Thursday, September 30, 2010

UC Berkeley Presents Proof that Edible Schoolyards Works

Photo Source: Katie Standke,

When food enthusiast Alice Waters broke ground and began the Edible Schoolyards (ESY) program in 1997, she embarked on a journey to “create and sustain an organic garden and landscape that is wholly integrated into the school’s curriculum, culture, and food program.”

While the idea of a school garden is right on point with what we hear about today in the push toward making children’s school lunches healthier, this program was one of even fewer of its kind thirteen years ago.

So in the fall of 2005, the University of California at Berkeley began a 3-year study to take a closer look at the program’s results, and its effects on students and their communities. As the study finished in spring of 2009, the results of the UC Berkeley study funded by the Chez Panisse Foundation are now available, and have revealed some very positive results!

The study followed 238 students in the program, and found that after a combination of eating healthy foods at school, learning about gardening and nutrition at school, that their nutrition knowledge, taste for and consumption of fruits and vegetables increased.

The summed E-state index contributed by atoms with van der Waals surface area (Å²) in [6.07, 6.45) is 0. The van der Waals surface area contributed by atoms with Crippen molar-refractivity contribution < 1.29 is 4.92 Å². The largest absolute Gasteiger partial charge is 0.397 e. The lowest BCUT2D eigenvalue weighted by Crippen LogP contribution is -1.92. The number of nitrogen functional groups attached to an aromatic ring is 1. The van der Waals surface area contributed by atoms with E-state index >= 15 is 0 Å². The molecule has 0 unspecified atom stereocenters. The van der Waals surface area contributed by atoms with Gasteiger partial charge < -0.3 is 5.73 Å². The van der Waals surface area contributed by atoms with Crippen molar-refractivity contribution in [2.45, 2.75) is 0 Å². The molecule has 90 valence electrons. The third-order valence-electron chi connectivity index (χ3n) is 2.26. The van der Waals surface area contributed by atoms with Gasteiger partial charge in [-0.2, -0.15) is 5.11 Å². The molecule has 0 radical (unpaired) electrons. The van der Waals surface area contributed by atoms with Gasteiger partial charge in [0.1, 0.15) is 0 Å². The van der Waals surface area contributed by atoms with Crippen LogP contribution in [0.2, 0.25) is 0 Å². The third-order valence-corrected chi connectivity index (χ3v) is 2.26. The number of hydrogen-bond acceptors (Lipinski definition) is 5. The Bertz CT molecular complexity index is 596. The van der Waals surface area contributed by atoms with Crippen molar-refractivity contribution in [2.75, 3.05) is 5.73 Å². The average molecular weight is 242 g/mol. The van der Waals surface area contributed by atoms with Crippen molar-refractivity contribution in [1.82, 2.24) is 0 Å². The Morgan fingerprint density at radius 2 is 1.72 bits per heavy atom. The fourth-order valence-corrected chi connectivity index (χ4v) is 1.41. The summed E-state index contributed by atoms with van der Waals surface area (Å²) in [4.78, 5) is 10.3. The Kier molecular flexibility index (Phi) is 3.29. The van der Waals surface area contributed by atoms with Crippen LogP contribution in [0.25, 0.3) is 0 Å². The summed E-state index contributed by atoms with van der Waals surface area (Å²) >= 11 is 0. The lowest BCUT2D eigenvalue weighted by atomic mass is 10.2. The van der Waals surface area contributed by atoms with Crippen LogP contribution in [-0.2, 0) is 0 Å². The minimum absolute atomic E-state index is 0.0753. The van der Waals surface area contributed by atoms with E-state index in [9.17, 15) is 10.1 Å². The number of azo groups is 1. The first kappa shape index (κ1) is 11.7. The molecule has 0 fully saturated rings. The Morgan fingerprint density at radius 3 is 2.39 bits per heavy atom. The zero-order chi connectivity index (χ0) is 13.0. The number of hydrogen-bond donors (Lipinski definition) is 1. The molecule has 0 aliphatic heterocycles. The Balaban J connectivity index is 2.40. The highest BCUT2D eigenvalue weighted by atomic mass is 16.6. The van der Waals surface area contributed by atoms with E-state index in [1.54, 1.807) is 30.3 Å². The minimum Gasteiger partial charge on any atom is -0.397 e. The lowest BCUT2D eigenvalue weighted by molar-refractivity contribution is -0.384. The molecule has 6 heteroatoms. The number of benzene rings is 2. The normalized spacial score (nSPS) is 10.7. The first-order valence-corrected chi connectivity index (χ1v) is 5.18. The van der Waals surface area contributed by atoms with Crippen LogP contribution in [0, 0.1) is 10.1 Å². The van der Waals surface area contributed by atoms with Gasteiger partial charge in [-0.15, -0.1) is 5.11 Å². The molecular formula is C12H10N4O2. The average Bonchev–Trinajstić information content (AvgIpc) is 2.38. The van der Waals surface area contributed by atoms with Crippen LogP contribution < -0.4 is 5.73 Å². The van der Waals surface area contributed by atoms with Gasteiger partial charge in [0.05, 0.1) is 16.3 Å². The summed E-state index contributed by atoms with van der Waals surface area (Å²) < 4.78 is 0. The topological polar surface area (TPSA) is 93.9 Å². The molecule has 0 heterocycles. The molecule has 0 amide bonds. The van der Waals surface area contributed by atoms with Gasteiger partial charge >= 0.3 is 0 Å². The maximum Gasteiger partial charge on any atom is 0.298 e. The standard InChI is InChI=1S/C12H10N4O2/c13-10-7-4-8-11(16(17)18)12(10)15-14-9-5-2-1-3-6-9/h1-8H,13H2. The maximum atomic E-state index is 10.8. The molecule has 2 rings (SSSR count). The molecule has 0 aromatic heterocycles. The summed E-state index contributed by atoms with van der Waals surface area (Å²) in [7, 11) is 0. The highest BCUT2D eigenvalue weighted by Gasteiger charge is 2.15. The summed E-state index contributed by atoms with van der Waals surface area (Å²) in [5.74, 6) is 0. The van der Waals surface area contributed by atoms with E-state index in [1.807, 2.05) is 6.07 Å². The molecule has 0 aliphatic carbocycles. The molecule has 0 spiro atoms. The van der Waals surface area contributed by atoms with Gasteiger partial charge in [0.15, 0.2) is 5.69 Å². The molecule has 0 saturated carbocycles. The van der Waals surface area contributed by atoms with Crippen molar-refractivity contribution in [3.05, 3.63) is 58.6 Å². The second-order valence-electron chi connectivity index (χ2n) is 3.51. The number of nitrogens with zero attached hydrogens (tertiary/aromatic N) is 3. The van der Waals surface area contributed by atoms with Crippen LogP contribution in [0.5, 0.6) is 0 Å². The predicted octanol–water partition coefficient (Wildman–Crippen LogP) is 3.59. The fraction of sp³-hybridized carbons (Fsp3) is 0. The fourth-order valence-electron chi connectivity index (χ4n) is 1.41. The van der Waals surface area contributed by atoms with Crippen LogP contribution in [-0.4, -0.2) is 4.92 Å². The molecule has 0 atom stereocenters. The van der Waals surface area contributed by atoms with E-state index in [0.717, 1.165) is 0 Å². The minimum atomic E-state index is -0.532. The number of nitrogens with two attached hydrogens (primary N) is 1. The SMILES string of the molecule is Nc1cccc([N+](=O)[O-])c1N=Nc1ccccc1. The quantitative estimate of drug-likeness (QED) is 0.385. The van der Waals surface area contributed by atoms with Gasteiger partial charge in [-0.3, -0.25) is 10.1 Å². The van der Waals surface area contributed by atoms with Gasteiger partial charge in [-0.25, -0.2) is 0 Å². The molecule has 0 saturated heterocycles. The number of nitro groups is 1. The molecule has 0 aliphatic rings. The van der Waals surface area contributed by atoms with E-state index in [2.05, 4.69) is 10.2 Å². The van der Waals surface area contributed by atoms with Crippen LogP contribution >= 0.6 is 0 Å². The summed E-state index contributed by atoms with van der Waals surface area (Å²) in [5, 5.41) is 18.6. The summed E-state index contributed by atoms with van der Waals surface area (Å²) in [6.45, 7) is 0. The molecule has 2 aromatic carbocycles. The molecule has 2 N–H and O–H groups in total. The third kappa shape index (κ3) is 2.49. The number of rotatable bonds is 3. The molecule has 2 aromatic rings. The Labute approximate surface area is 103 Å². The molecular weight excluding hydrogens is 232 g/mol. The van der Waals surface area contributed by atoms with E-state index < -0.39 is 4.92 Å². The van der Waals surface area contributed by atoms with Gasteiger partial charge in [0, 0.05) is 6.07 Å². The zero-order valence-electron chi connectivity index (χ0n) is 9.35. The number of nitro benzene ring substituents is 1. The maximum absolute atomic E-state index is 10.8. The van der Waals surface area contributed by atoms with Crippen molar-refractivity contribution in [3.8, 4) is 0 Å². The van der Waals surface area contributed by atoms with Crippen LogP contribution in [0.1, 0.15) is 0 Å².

The schools of the ESY program offer from-scratch meals in their cafeterias, include gardens in 11 of the 13 district’s participating schools, and give teachers curriculum and lesson plans that incorporate food, culture, health and the environment.

After a good deal of scrutiny, the program has proved that the resulting benefits are real, and can have a great impact on student’s attitudes toward food as they grow into adulthood.

Stories like these are exactly what we at the Organic School Project love to hear!

Check out the program’s website at, and continue to work with us in bringing more programs like this to districts all over the country!

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